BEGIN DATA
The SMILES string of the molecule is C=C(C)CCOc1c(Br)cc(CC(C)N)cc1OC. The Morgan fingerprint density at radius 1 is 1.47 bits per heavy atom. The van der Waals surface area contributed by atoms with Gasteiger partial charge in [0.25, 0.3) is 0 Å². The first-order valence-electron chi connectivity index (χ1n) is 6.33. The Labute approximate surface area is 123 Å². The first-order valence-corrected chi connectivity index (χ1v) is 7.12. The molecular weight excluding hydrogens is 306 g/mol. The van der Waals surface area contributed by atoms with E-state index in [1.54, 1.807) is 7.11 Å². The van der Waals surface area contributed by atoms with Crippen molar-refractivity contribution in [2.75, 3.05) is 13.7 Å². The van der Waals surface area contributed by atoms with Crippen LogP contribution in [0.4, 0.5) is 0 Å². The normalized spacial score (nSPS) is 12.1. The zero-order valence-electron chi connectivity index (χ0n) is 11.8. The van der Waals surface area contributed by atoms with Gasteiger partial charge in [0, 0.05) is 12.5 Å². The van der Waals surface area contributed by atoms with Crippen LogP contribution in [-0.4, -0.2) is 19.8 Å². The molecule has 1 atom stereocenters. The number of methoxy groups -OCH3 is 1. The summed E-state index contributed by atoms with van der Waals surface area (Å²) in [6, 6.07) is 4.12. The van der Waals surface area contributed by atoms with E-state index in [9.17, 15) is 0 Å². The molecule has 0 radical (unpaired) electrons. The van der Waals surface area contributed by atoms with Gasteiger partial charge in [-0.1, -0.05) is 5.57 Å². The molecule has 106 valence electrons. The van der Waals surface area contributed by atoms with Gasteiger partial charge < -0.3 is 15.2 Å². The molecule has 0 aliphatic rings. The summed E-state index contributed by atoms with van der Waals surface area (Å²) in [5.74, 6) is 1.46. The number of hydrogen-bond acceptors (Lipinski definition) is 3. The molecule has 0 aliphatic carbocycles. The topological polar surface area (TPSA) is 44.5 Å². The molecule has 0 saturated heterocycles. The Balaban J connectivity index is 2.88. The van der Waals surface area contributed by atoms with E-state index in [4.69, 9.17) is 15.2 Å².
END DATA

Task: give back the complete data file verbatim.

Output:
The SMILES string of the molecule is C=C(C)CCOc1c(Br)cc(CC(C)N)cc1OC. The Morgan fingerprint density at radius 1 is 1.47 bits per heavy atom. The van der Waals surface area contributed by atoms with Gasteiger partial charge in [0.25, 0.3) is 0 Å². The first-order valence-electron chi connectivity index (χ1n) is 6.33. The Labute approximate surface area is 123 Å². The first-order valence-corrected chi connectivity index (χ1v) is 7.12. The molecular weight excluding hydrogens is 306 g/mol. The van der Waals surface area contributed by atoms with E-state index in [1.54, 1.807) is 7.11 Å². The van der Waals surface area contributed by atoms with Crippen molar-refractivity contribution in [2.75, 3.05) is 13.7 Å². The van der Waals surface area contributed by atoms with Crippen LogP contribution in [0.4, 0.5) is 0 Å². The normalized spacial score (nSPS) is 12.1. The zero-order valence-electron chi connectivity index (χ0n) is 11.8. The van der Waals surface area contributed by atoms with Gasteiger partial charge in [0, 0.05) is 12.5 Å². The van der Waals surface area contributed by atoms with Crippen LogP contribution in [-0.4, -0.2) is 19.8 Å². The molecule has 1 atom stereocenters. The number of methoxy groups -OCH3 is 1. The summed E-state index contributed by atoms with van der Waals surface area (Å²) in [6, 6.07) is 4.12. The van der Waals surface area contributed by atoms with E-state index in [9.17, 15) is 0 Å². The molecule has 0 radical (unpaired) electrons. The van der Waals surface area contributed by atoms with Gasteiger partial charge in [-0.1, -0.05) is 5.57 Å². The molecule has 106 valence electrons. The van der Waals surface area contributed by atoms with Gasteiger partial charge < -0.3 is 15.2 Å². The molecule has 0 aliphatic rings. The summed E-state index contributed by atoms with van der Waals surface area (Å²) in [5.74, 6) is 1.46. The number of hydrogen-bond acceptors (Lipinski definition) is 3. The molecule has 0 aliphatic carbocycles. The topological polar surface area (TPSA) is 44.5 Å². The molecule has 0 saturated heterocycles. The Balaban J connectivity index is 2.88. The van der Waals surface area contributed by atoms with E-state index in [4.69, 9.17) is 15.2 Å².